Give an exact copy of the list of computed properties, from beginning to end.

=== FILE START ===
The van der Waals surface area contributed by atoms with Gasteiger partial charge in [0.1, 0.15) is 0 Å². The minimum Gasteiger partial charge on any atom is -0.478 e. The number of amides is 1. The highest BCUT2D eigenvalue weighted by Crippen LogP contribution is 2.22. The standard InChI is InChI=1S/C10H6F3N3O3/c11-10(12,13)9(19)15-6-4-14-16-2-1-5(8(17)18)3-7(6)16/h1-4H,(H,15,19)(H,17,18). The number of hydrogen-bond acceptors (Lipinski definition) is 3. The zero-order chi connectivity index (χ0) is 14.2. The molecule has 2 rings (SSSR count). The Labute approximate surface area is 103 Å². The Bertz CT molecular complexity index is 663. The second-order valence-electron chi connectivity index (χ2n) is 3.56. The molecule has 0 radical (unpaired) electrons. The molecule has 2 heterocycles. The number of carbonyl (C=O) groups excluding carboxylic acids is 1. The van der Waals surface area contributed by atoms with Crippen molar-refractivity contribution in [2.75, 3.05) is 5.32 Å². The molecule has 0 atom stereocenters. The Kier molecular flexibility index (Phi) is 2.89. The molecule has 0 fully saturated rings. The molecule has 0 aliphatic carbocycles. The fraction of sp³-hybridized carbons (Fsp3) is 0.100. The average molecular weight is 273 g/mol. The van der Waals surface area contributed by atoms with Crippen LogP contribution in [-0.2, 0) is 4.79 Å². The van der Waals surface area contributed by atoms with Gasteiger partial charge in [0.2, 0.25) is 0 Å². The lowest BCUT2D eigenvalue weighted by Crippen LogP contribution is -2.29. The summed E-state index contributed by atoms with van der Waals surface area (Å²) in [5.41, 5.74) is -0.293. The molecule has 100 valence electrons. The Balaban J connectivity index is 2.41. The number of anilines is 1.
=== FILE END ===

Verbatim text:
The van der Waals surface area contributed by atoms with Gasteiger partial charge in [0.1, 0.15) is 0 Å². The minimum Gasteiger partial charge on any atom is -0.478 e. The number of amides is 1. The highest BCUT2D eigenvalue weighted by Crippen LogP contribution is 2.22. The standard InChI is InChI=1S/C10H6F3N3O3/c11-10(12,13)9(19)15-6-4-14-16-2-1-5(8(17)18)3-7(6)16/h1-4H,(H,15,19)(H,17,18). The number of hydrogen-bond acceptors (Lipinski definition) is 3. The zero-order chi connectivity index (χ0) is 14.2. The molecule has 2 rings (SSSR count). The Labute approximate surface area is 103 Å². The Bertz CT molecular complexity index is 663. The second-order valence-electron chi connectivity index (χ2n) is 3.56. The molecule has 0 radical (unpaired) electrons. The molecule has 2 heterocycles. The number of carbonyl (C=O) groups excluding carboxylic acids is 1. The van der Waals surface area contributed by atoms with Crippen molar-refractivity contribution in [2.75, 3.05) is 5.32 Å². The molecule has 0 atom stereocenters. The Kier molecular flexibility index (Phi) is 2.89. The molecule has 0 fully saturated rings. The molecule has 0 aliphatic carbocycles. The fraction of sp³-hybridized carbons (Fsp3) is 0.100. The average molecular weight is 273 g/mol. The van der Waals surface area contributed by atoms with Crippen LogP contribution in [-0.2, 0) is 4.79 Å². The van der Waals surface area contributed by atoms with Gasteiger partial charge in [0.2, 0.25) is 0 Å². The lowest BCUT2D eigenvalue weighted by Crippen LogP contribution is -2.29. The summed E-state index contributed by atoms with van der Waals surface area (Å²) in [5.41, 5.74) is -0.293. The molecule has 100 valence electrons. The Balaban J connectivity index is 2.41. The number of anilines is 1.